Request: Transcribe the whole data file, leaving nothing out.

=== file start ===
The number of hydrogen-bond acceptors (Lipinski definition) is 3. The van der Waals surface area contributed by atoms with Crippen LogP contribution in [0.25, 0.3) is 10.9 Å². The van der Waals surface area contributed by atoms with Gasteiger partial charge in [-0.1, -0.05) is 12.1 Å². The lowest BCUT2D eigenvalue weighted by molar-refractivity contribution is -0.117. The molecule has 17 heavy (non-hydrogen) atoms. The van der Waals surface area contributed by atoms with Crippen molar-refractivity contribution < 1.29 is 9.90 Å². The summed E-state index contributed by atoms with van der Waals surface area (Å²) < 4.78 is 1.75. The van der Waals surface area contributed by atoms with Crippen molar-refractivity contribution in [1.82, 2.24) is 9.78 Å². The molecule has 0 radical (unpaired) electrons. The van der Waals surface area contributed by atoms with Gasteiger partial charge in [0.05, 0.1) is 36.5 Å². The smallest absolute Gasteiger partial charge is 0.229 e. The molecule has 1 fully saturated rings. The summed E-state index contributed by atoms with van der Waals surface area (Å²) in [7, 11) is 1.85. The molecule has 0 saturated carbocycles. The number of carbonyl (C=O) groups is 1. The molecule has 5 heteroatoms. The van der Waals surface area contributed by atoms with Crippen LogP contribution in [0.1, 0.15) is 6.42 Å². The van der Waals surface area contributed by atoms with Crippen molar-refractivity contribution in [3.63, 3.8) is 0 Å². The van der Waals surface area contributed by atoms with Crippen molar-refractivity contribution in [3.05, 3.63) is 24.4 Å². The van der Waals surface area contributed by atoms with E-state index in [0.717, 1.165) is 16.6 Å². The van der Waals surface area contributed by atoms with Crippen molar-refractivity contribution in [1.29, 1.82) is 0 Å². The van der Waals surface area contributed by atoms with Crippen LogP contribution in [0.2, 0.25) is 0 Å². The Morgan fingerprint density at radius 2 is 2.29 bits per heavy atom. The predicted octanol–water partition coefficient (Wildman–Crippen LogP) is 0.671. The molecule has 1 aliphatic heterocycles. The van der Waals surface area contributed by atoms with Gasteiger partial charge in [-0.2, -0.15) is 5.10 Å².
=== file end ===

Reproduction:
The number of hydrogen-bond acceptors (Lipinski definition) is 3. The van der Waals surface area contributed by atoms with Crippen LogP contribution in [0.25, 0.3) is 10.9 Å². The van der Waals surface area contributed by atoms with Gasteiger partial charge in [-0.1, -0.05) is 12.1 Å². The lowest BCUT2D eigenvalue weighted by molar-refractivity contribution is -0.117. The molecule has 17 heavy (non-hydrogen) atoms. The van der Waals surface area contributed by atoms with Crippen molar-refractivity contribution < 1.29 is 9.90 Å². The summed E-state index contributed by atoms with van der Waals surface area (Å²) < 4.78 is 1.75. The van der Waals surface area contributed by atoms with Crippen molar-refractivity contribution in [1.82, 2.24) is 9.78 Å². The molecule has 0 radical (unpaired) electrons. The van der Waals surface area contributed by atoms with Gasteiger partial charge in [0.05, 0.1) is 36.5 Å². The smallest absolute Gasteiger partial charge is 0.229 e. The molecule has 1 fully saturated rings. The summed E-state index contributed by atoms with van der Waals surface area (Å²) in [7, 11) is 1.85. The molecule has 0 saturated carbocycles. The number of carbonyl (C=O) groups is 1. The molecule has 5 heteroatoms. The van der Waals surface area contributed by atoms with Crippen LogP contribution in [0.1, 0.15) is 6.42 Å². The van der Waals surface area contributed by atoms with Crippen molar-refractivity contribution in [3.63, 3.8) is 0 Å². The van der Waals surface area contributed by atoms with Crippen molar-refractivity contribution in [3.05, 3.63) is 24.4 Å². The van der Waals surface area contributed by atoms with E-state index in [0.717, 1.165) is 16.6 Å². The van der Waals surface area contributed by atoms with Crippen molar-refractivity contribution in [1.29, 1.82) is 0 Å². The van der Waals surface area contributed by atoms with Crippen LogP contribution in [0.2, 0.25) is 0 Å². The Morgan fingerprint density at radius 2 is 2.29 bits per heavy atom. The predicted octanol–water partition coefficient (Wildman–Crippen LogP) is 0.671. The molecule has 1 aliphatic heterocycles. The van der Waals surface area contributed by atoms with Gasteiger partial charge in [-0.2, -0.15) is 5.10 Å².